Senate set to debate Buhari’s alleged human rights violations, assault on constitution

Allegations of human rights and constitutional violations by the President Muhammadu Buhari administration has been scheduled for debate by the Senate.
The recent enactment of the controversial Executive Order No. 006 as a legislation, which permits security agencies to freeze assets of persons standing trial without recourse to the court, is one of the matters to be debated.
Another issue raised in a motion that compelled the debate is the continuous detention of the former National Security Adviser, Col. Sambo Dasuki (rtd.), for over two years in total disregard of four court orders, including that of the ECOWAS Court which granted him bail pending his trial over alleged money laundering charges.
The motion by the Chairman of the Senate Committee on Judiciary, Human Rights and Legal Matters, David Umaru, tagged “Alarming rise in cases of alleged human rights violations and consistent assault on the provisions of the 1999 Constitution by the Executive” was the first in the Senate Order Paper for yesterday’s proceeding.
However, the absence from chamber of Umaru, who is a member of the All Progressives Congress (APC) from Niger State, caused delay in the commencement of debate on the issues.
Acting Senate Leader, Bala Ibn Na’allah, said the chamber would commence debate on the motion whenever Umaru is around.
A key prayer of the motion is that the Federal Government should urgently investigate all cases of human rights abuse allegedly committed by the police, Nigerian Army and other security agencies in the course of discharging their duties, with a view to identifying the culprits and victims and offering redress where necessary.
The motion is also asking the Senate to summon the Attorney -General and Minister of Justice. Alhaji Abubakar Malami, to appear before it to “explain the constitutional basis for the controversial Executive Order No. 006 and the other executive orders which have been issued by the President in clear usurpation of the law making functions of the National Assembly.”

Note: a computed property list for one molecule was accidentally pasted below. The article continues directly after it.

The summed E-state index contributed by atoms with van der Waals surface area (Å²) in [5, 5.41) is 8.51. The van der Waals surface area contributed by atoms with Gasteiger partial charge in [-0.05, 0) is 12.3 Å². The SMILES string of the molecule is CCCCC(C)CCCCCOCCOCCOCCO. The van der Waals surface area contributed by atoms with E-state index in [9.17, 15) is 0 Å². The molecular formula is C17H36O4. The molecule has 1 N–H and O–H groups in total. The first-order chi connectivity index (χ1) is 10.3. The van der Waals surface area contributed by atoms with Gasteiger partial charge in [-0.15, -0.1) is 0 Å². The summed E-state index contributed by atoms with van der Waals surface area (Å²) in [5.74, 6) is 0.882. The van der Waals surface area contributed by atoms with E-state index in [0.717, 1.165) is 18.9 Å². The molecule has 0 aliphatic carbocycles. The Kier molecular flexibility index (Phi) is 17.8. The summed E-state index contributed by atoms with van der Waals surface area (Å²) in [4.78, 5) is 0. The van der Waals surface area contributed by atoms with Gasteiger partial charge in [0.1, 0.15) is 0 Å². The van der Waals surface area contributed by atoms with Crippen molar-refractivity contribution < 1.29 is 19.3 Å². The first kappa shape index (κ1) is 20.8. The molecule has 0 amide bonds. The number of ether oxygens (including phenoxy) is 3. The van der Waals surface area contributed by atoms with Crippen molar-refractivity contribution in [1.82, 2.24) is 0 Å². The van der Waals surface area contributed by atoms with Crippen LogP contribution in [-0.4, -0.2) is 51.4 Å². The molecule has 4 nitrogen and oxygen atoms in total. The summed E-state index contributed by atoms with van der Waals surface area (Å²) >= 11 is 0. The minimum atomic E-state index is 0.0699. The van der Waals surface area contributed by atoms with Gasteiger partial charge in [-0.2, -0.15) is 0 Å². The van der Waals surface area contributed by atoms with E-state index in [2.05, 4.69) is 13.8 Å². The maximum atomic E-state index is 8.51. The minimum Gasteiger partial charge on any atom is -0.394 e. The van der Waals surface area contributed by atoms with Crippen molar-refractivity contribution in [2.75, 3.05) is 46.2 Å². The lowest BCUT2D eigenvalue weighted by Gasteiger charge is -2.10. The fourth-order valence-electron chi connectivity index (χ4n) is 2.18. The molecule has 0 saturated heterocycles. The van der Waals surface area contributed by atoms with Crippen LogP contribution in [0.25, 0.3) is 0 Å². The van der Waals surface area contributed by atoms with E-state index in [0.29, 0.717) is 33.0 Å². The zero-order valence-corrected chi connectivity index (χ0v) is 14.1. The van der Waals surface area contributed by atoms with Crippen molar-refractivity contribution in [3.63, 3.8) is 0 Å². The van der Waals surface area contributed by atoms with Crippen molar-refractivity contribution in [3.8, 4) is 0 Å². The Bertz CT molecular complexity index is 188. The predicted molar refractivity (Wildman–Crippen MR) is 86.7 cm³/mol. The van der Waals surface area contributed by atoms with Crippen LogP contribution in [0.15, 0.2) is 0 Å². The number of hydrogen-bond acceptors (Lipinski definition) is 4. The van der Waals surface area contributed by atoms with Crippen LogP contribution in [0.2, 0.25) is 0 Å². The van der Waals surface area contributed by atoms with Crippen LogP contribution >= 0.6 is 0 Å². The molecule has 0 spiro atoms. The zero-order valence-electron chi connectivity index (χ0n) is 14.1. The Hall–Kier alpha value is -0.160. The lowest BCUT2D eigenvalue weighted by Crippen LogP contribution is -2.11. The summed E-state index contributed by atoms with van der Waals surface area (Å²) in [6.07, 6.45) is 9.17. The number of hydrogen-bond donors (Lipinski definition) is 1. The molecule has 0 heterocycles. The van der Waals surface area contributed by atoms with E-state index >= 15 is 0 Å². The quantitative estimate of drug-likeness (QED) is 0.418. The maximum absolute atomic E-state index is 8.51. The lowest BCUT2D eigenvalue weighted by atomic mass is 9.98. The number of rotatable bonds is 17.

In the motion, the Federal Government is being urged to demonstrate practical commitment to the observance of the rule of law, especially in ensuring obedience to court orders and following due process in fulfillment of its constitutional obligation.
In the motion, Umaru said: “in the last few years, Nigeria’s democratic credentials have become questionable as a result of the alarming cases of alleged state-inspired human rights violations and consistent constitutional infractions perpetrated by agencies of government
“It is alarming that in the recent past, allegations abound that the executive has not only consistently violated the fundamental rights of Nigerian citizens, particularly the rights to dignity of human person and right to personal liberty as guaranteed under section 34 and 35 of the 1999 Constitution, as amended, but also infringed on the constitution in several ways.
“Notable instances of such human rights violations are well documented by the Human Rights Watch and other reputable human rights organizations.”
The motion described as worrisome the alleged “lack of accountability for human rights violations by security agencies and militant elements, including armed herdsmen; heavy-handed violent responses to peaceful protests as exemplified by previous crackdown on agitators for the Independent State of Biafra (IPOB) and the recent violent clashes between the police and suspected members of the Islamic Movement of Nigeria (IMM) who were protesting the release of their leader, Sheik Ibrahim El-Zakzaki, in Abuja and Kaduna.”
Umaru lamented the “Gradual descent of the country into anarchy and despotism as a result of indiscriminate arrests, unconstitutional detention of citizens under questionable circumstances as was the fate of the Senator representing Abia South Senatorial District, Enyinnaya Abaribe, who was whisked away by a detachment of Directorate of State Services (DSS) personnel while attending a function at Transcorp Hilton Hotel, Abuja and later kept incommunicado at a detention facility for five days.”
According to the motion, it has become highly alarming that “Nigeria’s democracy is also being threatened by deliberate and sustained executive assault on the constitution as exemplified by some recent actions of the executive arm of government.
It narrated such actions as “inadequate security protection for courts which has indirectly undermined the independence of judiciary and exposed many judicial officers to violent attacks as was recently witnessed in Rivers State when some armed bandits, in an attempt to overawe court officials, stormed the Rivers State Judiciary Complex and maimed several people and killing several others.
“Release of the $496 million from the Excess Crude Account (ECA) for the purchase of 12 Super Tucano aircraft from the United States government without prior approval by the National Assembly” was also listed as one of the actions by the executive taken in direct contravention of section 80 of the 1999 Constitution.


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